November 23, 2019 71
November 23, 2019 71
This is a systematic approach to the setting of objectives and appraisal of results, and that it would lead to improved organizational performance and employee satisfaction. It is also known as Management By Results (MBR).
MBO has been well recognized, very popular and widely used for more than three decades now. It is seen as a management technique based on goal and objective setting.
Today, the MBO is widely used in large and complex organizations across the world and also in many fast-growing organizations. There is no consensus concerning the meaning, use, and application of MBO in organizations. However, the concept generally covers a series of systematic steps four of which are very basic to its implementation.
Many of the variations in the steps that may appear in most other writings may be subsumed in these four basic steps namely:
The MBO takes a top-to-bottom approach and is therefore implemented on an organization-wide scale.
First, the top management meets to formulate the overall objectives of the organization. Areas that have a greater impact on overall organizational functioning are first identified e.g., sales volume market share, production output, etc.
Secondly, the measures of performance are determined. Finally, the objectives are agreed upon by all top management, even though final authority still rests with the CEO. It should be noted that:
Formulation of objectives must necessarily be followed by implementation and here the organization must be prepared from top to bottom. Both the ranks of the organization and the top must be developed so that MBO can be successfully implemented. Sometimes there may be a need for reorganization to accommodate the MBO system.
The current stage of development of human resources in the organization would determine the time-frame of development in question. It may take from a few weeks to several months or even years.
The next stage in the MBO system involves the setting of individual objectives. These objectives are determined by each superior-subordinate pair; starting from the very top and going down as far as the system is to be implemented. The objectives are discussed thoroughly between the boss and the subordinates.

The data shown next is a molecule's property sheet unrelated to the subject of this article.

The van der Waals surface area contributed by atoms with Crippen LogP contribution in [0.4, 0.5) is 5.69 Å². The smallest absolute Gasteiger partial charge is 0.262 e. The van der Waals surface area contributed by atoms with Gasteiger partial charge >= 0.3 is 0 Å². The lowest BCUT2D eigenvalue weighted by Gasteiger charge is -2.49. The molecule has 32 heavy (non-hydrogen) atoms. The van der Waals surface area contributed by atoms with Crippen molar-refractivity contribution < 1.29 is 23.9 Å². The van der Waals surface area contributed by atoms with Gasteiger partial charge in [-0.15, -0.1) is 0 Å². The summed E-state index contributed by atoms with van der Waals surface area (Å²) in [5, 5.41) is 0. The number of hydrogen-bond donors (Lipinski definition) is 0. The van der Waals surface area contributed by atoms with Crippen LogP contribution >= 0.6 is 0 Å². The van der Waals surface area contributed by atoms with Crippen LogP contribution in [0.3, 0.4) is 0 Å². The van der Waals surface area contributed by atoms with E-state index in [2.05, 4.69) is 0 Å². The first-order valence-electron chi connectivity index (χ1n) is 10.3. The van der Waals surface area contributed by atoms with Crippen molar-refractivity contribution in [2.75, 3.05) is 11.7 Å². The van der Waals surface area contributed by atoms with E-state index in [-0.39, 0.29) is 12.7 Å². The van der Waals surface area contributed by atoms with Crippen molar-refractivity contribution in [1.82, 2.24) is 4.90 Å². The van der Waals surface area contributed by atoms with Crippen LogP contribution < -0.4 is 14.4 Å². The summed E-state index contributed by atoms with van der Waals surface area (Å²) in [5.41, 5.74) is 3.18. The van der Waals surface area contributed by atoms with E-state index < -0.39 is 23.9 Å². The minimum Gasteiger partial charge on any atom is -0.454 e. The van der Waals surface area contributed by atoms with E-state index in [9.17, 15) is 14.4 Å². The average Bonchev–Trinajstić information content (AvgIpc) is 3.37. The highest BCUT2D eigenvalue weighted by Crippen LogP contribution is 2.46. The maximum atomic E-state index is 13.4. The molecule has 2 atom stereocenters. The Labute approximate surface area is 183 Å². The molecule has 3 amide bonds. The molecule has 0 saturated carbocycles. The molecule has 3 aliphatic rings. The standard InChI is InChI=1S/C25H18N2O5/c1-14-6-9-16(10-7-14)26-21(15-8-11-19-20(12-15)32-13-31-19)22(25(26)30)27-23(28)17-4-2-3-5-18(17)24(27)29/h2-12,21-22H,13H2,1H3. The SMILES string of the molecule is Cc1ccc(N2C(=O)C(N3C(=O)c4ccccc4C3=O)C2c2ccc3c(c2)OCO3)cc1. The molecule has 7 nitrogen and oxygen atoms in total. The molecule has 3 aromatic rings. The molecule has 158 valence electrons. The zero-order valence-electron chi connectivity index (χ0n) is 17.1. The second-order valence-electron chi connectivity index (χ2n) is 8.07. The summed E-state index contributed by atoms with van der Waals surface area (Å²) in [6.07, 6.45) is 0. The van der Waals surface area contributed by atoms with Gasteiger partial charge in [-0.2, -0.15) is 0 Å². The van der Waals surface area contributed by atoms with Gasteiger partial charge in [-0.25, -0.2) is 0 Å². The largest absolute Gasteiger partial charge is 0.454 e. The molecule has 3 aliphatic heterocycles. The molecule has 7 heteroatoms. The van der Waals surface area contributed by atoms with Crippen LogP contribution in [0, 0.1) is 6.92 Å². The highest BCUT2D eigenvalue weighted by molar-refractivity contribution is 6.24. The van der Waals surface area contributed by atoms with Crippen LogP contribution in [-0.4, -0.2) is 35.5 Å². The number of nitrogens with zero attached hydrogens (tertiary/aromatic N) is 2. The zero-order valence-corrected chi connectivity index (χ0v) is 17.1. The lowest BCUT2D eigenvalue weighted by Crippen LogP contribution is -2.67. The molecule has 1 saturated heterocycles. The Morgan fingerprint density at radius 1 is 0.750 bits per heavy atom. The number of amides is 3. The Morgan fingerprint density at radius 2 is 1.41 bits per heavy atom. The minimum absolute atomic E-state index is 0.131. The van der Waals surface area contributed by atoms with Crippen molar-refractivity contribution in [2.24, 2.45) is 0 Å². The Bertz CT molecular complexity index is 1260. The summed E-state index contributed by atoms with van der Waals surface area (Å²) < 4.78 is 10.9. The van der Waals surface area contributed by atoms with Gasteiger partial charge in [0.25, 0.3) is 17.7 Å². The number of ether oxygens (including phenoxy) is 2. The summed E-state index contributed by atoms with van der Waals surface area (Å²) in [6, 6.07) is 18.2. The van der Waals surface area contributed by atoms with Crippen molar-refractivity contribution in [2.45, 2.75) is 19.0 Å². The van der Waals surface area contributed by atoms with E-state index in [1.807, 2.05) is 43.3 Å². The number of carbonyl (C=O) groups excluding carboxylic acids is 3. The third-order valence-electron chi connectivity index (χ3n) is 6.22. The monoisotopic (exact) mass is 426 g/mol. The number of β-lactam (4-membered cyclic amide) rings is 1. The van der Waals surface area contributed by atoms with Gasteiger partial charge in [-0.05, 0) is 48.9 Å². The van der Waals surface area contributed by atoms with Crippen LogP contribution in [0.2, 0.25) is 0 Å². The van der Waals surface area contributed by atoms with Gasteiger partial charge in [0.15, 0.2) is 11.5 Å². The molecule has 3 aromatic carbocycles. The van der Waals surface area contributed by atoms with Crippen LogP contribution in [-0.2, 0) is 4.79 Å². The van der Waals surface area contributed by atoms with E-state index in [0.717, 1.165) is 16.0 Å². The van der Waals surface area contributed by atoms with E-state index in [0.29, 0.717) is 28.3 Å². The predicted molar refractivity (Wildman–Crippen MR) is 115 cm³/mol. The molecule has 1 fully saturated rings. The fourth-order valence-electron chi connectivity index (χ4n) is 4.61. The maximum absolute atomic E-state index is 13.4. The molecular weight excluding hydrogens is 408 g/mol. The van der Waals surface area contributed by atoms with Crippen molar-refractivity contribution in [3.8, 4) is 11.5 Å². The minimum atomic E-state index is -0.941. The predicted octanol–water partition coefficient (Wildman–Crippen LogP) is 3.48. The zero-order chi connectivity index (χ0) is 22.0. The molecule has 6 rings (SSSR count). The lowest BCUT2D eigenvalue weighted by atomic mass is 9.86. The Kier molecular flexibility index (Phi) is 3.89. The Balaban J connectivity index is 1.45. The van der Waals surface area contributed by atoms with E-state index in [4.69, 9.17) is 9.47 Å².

These objectives are accompanied by specific modes of accomplishment, such as:
This is a very crucial stage in the MBO system in which individuals are given periodic feedback (usually quarterly and annually) and will be appraised based on how they perform by their set objectives the appraisal session attempts to be diagnostic rather than evaluative.
This means that the superior assesses why objectives were either attained or not attained, rather than give punishment or reward for failure or success in meeting objectives.
These periodic reviews are conducted to provide feedback and evaluates progress towards the attainment of objectives. This provides an opportunity to make necessary changes in objectives. The dynamic nature of our business environment makes this evaluation critical, because objectives set at the beginning of a period may soon become obsolete due to changing conditions, such as a change in regulations by government or a change in priority.
Also, it must be noted that:
Perhaps a major reason why MBO is not widely used in Nigeria particularly in the public sector and government agencies have to do with the setting of goals. It is very difficult to have people agree on goals. Individuals may have their interpretations of goals.
Consequently, the MBO exercise becomes time-consuming and frustrating to organizational members. Employees who may want to share their responsibility may see it as a trap by management.
This management principle is often simply referred to as the exception principle. Even after delegating responsibilities to others, some managers still want to know everything about anything that is going on.
They insist on being kept informed of all details affecting their area of responsibility. The exception principle is useful in helping managers overcome this tendency.
The principle suggests that the controlling manager should be informed about an operation’s progress only if there is a significant deviation from the plans. They do not have to be informed when actions are in line with the plans or within tolerance limits. The managers can thus concentrate fully on problem situations as they arise.
The more managers concentrate control efforts on exceptions, the more efficient will be the results of their control. The manager should organize the work in such a way that subordinate personnel can handle the routine and predictable, while the manager devotes time to the exceptional events or problems.
In practice, the application of the exception principle is more difficult than it appears to be. How does a manager know when actions are conforming to plans? Deviations from plans do not always show up well.
Target Setting or Objective Setting
Goals are related to performance and the future rather than the past or present. A goal represents what the employee intends to do sometime in the future.
Goals have two major functions.
First, they provide a basis for motivation.
Secondly, they guide behavior.
Objectives are more specific than goals. Objectives or targets steer the organization or individual in the direction of the goal. When an individual has identified an intended or expected end such an end is called a target or objective.
Even though some people use the term’s goals and objectives interchangeably, many, however, use goals to refer to non-measurable, future ends, and objectives or targets to refer to specific, measurable ends.
The objective setting enhances managerial performance because of it:
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